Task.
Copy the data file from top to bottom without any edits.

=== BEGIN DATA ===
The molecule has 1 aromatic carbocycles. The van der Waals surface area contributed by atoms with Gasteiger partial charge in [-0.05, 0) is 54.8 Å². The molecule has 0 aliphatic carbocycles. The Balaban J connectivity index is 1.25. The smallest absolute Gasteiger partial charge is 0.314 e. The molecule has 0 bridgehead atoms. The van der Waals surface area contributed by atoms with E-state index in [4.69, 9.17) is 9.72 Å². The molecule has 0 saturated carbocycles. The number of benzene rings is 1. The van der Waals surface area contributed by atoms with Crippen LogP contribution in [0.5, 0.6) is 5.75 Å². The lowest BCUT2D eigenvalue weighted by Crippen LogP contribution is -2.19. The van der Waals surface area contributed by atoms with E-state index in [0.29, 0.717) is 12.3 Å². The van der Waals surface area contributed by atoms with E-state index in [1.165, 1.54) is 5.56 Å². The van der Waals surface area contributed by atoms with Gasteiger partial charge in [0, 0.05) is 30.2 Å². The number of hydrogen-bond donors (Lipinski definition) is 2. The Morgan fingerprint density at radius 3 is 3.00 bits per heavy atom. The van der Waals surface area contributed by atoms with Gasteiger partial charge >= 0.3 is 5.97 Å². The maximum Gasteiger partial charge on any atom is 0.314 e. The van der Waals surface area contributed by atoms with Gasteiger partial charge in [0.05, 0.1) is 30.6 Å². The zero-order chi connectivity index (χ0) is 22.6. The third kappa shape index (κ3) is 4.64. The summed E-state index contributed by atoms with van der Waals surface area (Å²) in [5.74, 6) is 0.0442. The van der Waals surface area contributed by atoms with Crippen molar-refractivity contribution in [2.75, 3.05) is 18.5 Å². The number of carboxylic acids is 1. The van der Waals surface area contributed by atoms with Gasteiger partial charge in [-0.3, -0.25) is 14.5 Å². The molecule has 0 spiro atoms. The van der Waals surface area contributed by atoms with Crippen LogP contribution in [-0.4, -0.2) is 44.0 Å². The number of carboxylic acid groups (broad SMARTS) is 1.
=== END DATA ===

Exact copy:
The molecule has 1 aromatic carbocycles. The van der Waals surface area contributed by atoms with Gasteiger partial charge in [-0.05, 0) is 54.8 Å². The molecule has 0 aliphatic carbocycles. The Balaban J connectivity index is 1.25. The smallest absolute Gasteiger partial charge is 0.314 e. The molecule has 0 bridgehead atoms. The van der Waals surface area contributed by atoms with E-state index in [4.69, 9.17) is 9.72 Å². The molecule has 0 saturated carbocycles. The number of benzene rings is 1. The van der Waals surface area contributed by atoms with Crippen LogP contribution in [0.5, 0.6) is 5.75 Å². The lowest BCUT2D eigenvalue weighted by Crippen LogP contribution is -2.19. The van der Waals surface area contributed by atoms with E-state index in [0.29, 0.717) is 12.3 Å². The van der Waals surface area contributed by atoms with E-state index in [1.165, 1.54) is 5.56 Å². The van der Waals surface area contributed by atoms with Gasteiger partial charge in [0, 0.05) is 30.2 Å². The number of hydrogen-bond donors (Lipinski definition) is 2. The Morgan fingerprint density at radius 3 is 3.00 bits per heavy atom. The van der Waals surface area contributed by atoms with Gasteiger partial charge >= 0.3 is 5.97 Å². The maximum Gasteiger partial charge on any atom is 0.314 e. The van der Waals surface area contributed by atoms with Gasteiger partial charge in [0.05, 0.1) is 30.6 Å². The zero-order chi connectivity index (χ0) is 22.6. The third kappa shape index (κ3) is 4.64. The summed E-state index contributed by atoms with van der Waals surface area (Å²) in [5.74, 6) is 0.0442. The van der Waals surface area contributed by atoms with Crippen molar-refractivity contribution in [2.75, 3.05) is 18.5 Å². The number of carboxylic acids is 1. The van der Waals surface area contributed by atoms with Gasteiger partial charge in [-0.3, -0.25) is 14.5 Å². The molecule has 0 spiro atoms. The van der Waals surface area contributed by atoms with Crippen LogP contribution in [-0.4, -0.2) is 44.0 Å². The number of carboxylic acid groups (broad SMARTS) is 1.